I went into the Glen today plugged into a podcast of a sonic walk commissioned during this lockdown by the /centre Cultirel Irlandais.
“6 March – Rachel Ní Chuinn, sound artist – Scotstoun, Glasgow“
I was curious to experience how our walks might interweave and layer into one another. I hear Rachel talking of her surfacing in Glasgow, she speaks of belonging, and the sound of the empty buggy as she returns home after dropping child to nursery, this sound placing her in the material context of her environment, the place where her daughter will grow up with a Glasgow accent. Rachel tries to find words for the movement of an underwater weapon built upstream. She speaks to herself (and her audience ) of the trident missile not swimming or sailing but (lost for more precise words), going, up the Clyde.
I am aware of words for moving as I walk and hear her speak of these things, This layering of perception shapes the environment sometimes in cartoonish ways, and I see the manhole covers, bringing a sense of the submerged, and I remember my thoughts of yesterday – the hollowness under the Glen encapsulating many echoes past, present and unknown.
Plants are bursting forth everywhere, i see my first hogweed and feel somewhat shamed that I haven’t documented this sooner, at first showing, but these things I know grow fast – we’ve had the rains and now we are in March and full steam ahead for cleavers and carrot family members and a spiral of something unkown that will spring forth immanently.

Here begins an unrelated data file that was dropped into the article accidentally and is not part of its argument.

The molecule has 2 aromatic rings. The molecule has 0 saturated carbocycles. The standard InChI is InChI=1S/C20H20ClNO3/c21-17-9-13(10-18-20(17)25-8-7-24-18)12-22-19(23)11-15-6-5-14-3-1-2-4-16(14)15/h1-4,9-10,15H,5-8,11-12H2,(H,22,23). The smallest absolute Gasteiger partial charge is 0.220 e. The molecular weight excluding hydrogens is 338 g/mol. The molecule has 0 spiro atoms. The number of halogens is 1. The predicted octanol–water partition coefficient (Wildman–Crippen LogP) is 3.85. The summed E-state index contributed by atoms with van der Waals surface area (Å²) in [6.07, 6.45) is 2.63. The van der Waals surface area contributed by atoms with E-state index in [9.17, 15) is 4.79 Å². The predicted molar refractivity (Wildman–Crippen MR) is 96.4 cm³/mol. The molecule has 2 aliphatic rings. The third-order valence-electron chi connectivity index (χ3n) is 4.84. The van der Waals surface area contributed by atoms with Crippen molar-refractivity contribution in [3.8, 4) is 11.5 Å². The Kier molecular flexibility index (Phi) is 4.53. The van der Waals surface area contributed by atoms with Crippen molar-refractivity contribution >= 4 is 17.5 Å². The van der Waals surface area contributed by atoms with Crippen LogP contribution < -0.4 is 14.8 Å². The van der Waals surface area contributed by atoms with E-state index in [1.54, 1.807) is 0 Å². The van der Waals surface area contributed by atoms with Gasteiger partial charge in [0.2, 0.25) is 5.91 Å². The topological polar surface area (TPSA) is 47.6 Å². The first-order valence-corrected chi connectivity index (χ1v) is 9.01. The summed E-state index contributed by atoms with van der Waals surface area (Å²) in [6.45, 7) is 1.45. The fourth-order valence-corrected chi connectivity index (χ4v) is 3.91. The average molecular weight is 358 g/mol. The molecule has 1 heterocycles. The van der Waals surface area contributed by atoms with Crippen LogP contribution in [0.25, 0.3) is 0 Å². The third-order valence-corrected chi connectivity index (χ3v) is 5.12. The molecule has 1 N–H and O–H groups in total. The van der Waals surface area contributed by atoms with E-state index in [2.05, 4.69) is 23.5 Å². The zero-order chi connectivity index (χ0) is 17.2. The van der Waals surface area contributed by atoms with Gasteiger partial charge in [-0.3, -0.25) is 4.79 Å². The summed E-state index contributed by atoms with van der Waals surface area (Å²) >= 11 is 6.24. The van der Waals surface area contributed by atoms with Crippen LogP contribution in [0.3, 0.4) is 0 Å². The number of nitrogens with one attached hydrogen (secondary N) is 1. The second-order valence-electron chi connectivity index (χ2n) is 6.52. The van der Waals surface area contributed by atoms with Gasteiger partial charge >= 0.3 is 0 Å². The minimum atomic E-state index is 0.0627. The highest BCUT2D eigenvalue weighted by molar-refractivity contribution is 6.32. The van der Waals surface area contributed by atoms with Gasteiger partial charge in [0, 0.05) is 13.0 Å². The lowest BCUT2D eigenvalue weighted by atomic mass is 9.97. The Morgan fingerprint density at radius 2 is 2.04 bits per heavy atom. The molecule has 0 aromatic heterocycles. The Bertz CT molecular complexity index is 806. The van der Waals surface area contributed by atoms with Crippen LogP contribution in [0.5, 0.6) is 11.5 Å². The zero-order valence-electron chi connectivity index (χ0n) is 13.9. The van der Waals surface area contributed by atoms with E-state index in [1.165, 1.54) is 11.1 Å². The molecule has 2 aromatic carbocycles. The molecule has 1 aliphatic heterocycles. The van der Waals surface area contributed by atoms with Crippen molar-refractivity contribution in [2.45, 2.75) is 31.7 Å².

The scent and pencil factory is an ever changing backdrop, today there are new heaps, of laurel and grass clippings, adding to the aroma and form.
I visit T the tree‘s plantations, camouflaged for now against the dead bracken, there’s a sprig of budding birch, another of full leaved holly and the crab apple is sprouting it’s green shoots – each playing catch me if you can in its own fragile terms in the Glen park for all. I wish and strongly will for their survival.
i pass the yeti homes of last year’s old man’s beard, draped over more supple perennial growth, these framed openings always an invitation.
Homeward bound I remember the cutting of the spindle T the tree gave me yesterday as i catch sight of some pussy willows, and having no tools, I am twisting this year’s shoots as a Glen doggy sniffs me out, his walker L seems confused, here I am embarrassed. headphones in ears and pulling at branches , embarrassed until we share stories of grappling with willows and find our tracks. I am glad to see L and especially today as I knew her brother J, a horticulturalist, had close connections with the park, and being a right tree in the right place kind of a man might be the perfect advisor for T the tree in his sentient approach to geurilla planting.